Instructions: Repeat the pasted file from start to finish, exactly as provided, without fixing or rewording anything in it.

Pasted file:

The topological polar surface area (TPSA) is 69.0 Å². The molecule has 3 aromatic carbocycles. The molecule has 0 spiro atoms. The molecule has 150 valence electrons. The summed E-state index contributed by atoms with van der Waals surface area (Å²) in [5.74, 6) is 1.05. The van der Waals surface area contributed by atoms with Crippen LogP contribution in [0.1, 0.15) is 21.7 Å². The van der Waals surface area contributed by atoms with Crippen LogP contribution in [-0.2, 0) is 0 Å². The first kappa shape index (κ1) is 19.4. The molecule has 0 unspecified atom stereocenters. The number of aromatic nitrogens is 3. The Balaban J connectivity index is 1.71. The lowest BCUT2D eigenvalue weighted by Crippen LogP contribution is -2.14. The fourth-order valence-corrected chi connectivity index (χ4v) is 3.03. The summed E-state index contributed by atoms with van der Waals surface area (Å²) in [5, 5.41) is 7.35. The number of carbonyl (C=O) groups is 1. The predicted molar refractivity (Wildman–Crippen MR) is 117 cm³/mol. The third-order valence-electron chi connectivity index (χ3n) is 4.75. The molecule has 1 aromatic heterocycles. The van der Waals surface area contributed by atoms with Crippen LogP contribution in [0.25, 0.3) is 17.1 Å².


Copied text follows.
The topological polar surface area (TPSA) is 69.0 Å². The molecule has 3 aromatic carbocycles. The molecule has 0 spiro atoms. The molecule has 150 valence electrons. The summed E-state index contributed by atoms with van der Waals surface area (Å²) in [5.74, 6) is 1.05. The van der Waals surface area contributed by atoms with Crippen LogP contribution in [0.1, 0.15) is 21.7 Å². The van der Waals surface area contributed by atoms with Crippen LogP contribution in [-0.2, 0) is 0 Å². The first kappa shape index (κ1) is 19.4. The molecule has 0 unspecified atom stereocenters. The number of aromatic nitrogens is 3. The Balaban J connectivity index is 1.71. The lowest BCUT2D eigenvalue weighted by Crippen LogP contribution is -2.14. The fourth-order valence-corrected chi connectivity index (χ4v) is 3.03. The summed E-state index contributed by atoms with van der Waals surface area (Å²) in [5, 5.41) is 7.35. The number of carbonyl (C=O) groups is 1. The predicted molar refractivity (Wildman–Crippen MR) is 117 cm³/mol. The third-order valence-electron chi connectivity index (χ3n) is 4.75. The molecule has 1 aromatic heterocycles. The van der Waals surface area contributed by atoms with Crippen LogP contribution in [0.25, 0.3) is 17.1 Å².